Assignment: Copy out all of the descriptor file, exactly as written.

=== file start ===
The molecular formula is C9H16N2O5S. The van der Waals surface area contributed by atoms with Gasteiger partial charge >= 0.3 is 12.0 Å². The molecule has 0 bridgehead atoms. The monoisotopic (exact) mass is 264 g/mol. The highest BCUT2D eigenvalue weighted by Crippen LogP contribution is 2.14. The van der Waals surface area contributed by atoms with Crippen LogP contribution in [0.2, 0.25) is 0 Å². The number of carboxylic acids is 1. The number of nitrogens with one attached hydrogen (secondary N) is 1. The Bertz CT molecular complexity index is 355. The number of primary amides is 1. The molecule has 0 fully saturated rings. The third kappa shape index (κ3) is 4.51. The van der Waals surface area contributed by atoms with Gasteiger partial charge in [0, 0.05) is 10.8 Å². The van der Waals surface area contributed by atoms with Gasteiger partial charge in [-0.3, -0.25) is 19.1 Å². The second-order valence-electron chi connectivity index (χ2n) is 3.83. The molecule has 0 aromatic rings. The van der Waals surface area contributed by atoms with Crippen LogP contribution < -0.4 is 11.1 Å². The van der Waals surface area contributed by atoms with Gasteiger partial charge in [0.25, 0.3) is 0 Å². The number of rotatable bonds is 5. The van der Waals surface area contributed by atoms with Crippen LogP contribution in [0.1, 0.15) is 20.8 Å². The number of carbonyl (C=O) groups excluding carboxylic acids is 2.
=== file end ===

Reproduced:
The molecular formula is C9H16N2O5S. The van der Waals surface area contributed by atoms with Gasteiger partial charge >= 0.3 is 12.0 Å². The molecule has 0 bridgehead atoms. The monoisotopic (exact) mass is 264 g/mol. The highest BCUT2D eigenvalue weighted by Crippen LogP contribution is 2.14. The van der Waals surface area contributed by atoms with Crippen LogP contribution in [0.2, 0.25) is 0 Å². The number of carboxylic acids is 1. The number of nitrogens with one attached hydrogen (secondary N) is 1. The Bertz CT molecular complexity index is 355. The number of primary amides is 1. The molecule has 0 fully saturated rings. The third kappa shape index (κ3) is 4.51. The van der Waals surface area contributed by atoms with Gasteiger partial charge in [0, 0.05) is 10.8 Å². The van der Waals surface area contributed by atoms with Gasteiger partial charge in [-0.3, -0.25) is 19.1 Å². The second-order valence-electron chi connectivity index (χ2n) is 3.83. The molecule has 0 aromatic rings. The van der Waals surface area contributed by atoms with Crippen LogP contribution < -0.4 is 11.1 Å². The van der Waals surface area contributed by atoms with Gasteiger partial charge in [0.25, 0.3) is 0 Å². The number of rotatable bonds is 5. The van der Waals surface area contributed by atoms with Crippen LogP contribution in [0.1, 0.15) is 20.8 Å². The number of carbonyl (C=O) groups excluding carboxylic acids is 2.